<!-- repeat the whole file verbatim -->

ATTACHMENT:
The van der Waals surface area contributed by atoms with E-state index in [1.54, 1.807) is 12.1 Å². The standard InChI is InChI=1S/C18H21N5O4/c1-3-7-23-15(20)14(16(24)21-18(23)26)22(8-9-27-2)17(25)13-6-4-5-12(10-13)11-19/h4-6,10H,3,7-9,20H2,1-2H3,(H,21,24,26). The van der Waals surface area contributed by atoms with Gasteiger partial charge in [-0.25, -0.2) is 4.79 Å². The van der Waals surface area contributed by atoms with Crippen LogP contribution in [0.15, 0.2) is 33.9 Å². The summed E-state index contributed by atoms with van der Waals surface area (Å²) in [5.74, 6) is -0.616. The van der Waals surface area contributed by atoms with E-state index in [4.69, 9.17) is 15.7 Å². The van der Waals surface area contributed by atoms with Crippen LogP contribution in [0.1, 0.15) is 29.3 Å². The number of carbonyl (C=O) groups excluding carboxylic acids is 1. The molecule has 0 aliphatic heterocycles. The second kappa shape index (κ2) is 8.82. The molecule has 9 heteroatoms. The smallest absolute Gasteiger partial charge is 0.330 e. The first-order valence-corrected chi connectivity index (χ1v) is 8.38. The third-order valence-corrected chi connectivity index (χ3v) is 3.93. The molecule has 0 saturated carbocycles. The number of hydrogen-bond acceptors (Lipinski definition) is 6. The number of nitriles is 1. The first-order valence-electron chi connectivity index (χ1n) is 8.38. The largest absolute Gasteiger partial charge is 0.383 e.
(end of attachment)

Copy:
The van der Waals surface area contributed by atoms with E-state index in [1.54, 1.807) is 12.1 Å². The standard InChI is InChI=1S/C18H21N5O4/c1-3-7-23-15(20)14(16(24)21-18(23)26)22(8-9-27-2)17(25)13-6-4-5-12(10-13)11-19/h4-6,10H,3,7-9,20H2,1-2H3,(H,21,24,26). The van der Waals surface area contributed by atoms with Gasteiger partial charge in [-0.25, -0.2) is 4.79 Å². The van der Waals surface area contributed by atoms with Crippen LogP contribution in [0.15, 0.2) is 33.9 Å². The summed E-state index contributed by atoms with van der Waals surface area (Å²) in [5.74, 6) is -0.616. The van der Waals surface area contributed by atoms with E-state index in [4.69, 9.17) is 15.7 Å². The van der Waals surface area contributed by atoms with Crippen LogP contribution in [0.1, 0.15) is 29.3 Å². The number of carbonyl (C=O) groups excluding carboxylic acids is 1. The molecule has 0 aliphatic heterocycles. The second kappa shape index (κ2) is 8.82. The molecule has 9 heteroatoms. The smallest absolute Gasteiger partial charge is 0.330 e. The first-order valence-corrected chi connectivity index (χ1v) is 8.38. The third-order valence-corrected chi connectivity index (χ3v) is 3.93. The molecule has 0 saturated carbocycles. The number of hydrogen-bond acceptors (Lipinski definition) is 6. The number of nitriles is 1. The first-order valence-electron chi connectivity index (χ1n) is 8.38. The largest absolute Gasteiger partial charge is 0.383 e.